Tadalafil. In November 2003, tadalafil received approval from the FDA (trade name Cialis) for the treatment of erectile dysfunction or impotence in male patients. Like sildenafil and vardenafil, tadalafil is also a PDE5 inhibitor, but it is structurally slightly different from the two. Although the working mechanism of tadalafil is the same as that of sildenafil and vardenafil, its pharmacologic distinction is its longer half-life, which results in longer duration of effects. The effects of tadalafil can last for up to 36 hours, compared with relatively short duration of action of sildenafil (4-6 hours) and vardenafil (6-8 hours). Furthermore, tadalafil has the earliest onset of action among these three PDE5 inhibitors. While other ED drugs are only used when needed (but no more than once a day), tadalafil was also approved as a once-daily pill for long-term therapy of ED to improve sexual function. Its side effects and drug interactions are similar to those of the aforementioned two ED drugs.

Avanafil (marketed as Stendra) is the latest PDE5 inhibitor that was approved by the FDA in April 2012 to treat erectile problems in men. Though its mechanism of action is not principally different from those of other three ED drugs, the marketers of avanafil claim that adverse effects are milder, which is due to avanafil’s high selectivity for PDE5. This should, among other things, make the new ED drug less likely to cause a sudden drop in blood pressure. Furthermore, avanafil has the fastest onset of action from all four PDE inhibitors approved for ED, of only 15 minutes.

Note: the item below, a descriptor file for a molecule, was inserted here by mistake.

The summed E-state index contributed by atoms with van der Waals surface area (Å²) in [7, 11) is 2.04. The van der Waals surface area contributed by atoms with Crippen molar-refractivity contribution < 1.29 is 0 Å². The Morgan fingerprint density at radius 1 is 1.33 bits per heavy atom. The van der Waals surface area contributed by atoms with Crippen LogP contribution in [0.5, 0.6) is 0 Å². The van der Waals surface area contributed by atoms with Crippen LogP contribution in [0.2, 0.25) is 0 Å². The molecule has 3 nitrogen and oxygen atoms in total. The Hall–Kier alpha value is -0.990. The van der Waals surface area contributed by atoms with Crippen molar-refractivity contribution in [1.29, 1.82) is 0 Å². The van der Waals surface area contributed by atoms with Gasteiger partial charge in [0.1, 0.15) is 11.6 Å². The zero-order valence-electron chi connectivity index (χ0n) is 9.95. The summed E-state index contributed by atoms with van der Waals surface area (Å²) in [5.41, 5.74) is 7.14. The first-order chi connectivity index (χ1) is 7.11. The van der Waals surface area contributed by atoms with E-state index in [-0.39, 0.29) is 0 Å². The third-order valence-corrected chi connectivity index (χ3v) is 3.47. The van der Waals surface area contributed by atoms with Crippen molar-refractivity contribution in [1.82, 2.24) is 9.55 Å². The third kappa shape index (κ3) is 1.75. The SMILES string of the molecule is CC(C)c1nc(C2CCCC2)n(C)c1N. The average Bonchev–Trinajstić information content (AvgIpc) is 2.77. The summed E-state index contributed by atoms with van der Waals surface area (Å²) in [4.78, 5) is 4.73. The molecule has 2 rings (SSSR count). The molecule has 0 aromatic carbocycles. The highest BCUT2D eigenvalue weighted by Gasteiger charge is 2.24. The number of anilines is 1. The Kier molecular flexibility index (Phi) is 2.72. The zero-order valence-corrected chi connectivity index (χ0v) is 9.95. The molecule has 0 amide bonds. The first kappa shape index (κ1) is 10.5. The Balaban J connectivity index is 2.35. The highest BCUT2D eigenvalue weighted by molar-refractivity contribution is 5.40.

Yohimbine. This alkaloid is a natural aphrodisiac and the oldest oral treatment used to cure impotence. Yohimbine is only effective in improving erectile function in men whose erectile problems have a psychological cause. Side effects of yohimbine include nausea, nervousness, dizziness and insomnia.

L-Arginine. When it comes to treating male impotence, the natural amino acid L-arginine has been shown to have effects similar to those of PDE5 inhibitor drugs like sildenafil, but these effects are achieved differently. L-arginine promotes the synthesis of nitric oxide (whereas PDE5 inhibitors slow the breakdown of nitric oxide), which has a positive impact on the duration of the erection. Recent scientific studies suggest that the consumption of foods rich in L-arginine, not only helps improve symptoms of erectile dysfunction, but it also reinforces the treatment with sildenafil. Therefore, L-arginine can also enable the patient treated with oral sildenafil to minimize the necessary doses of this drug.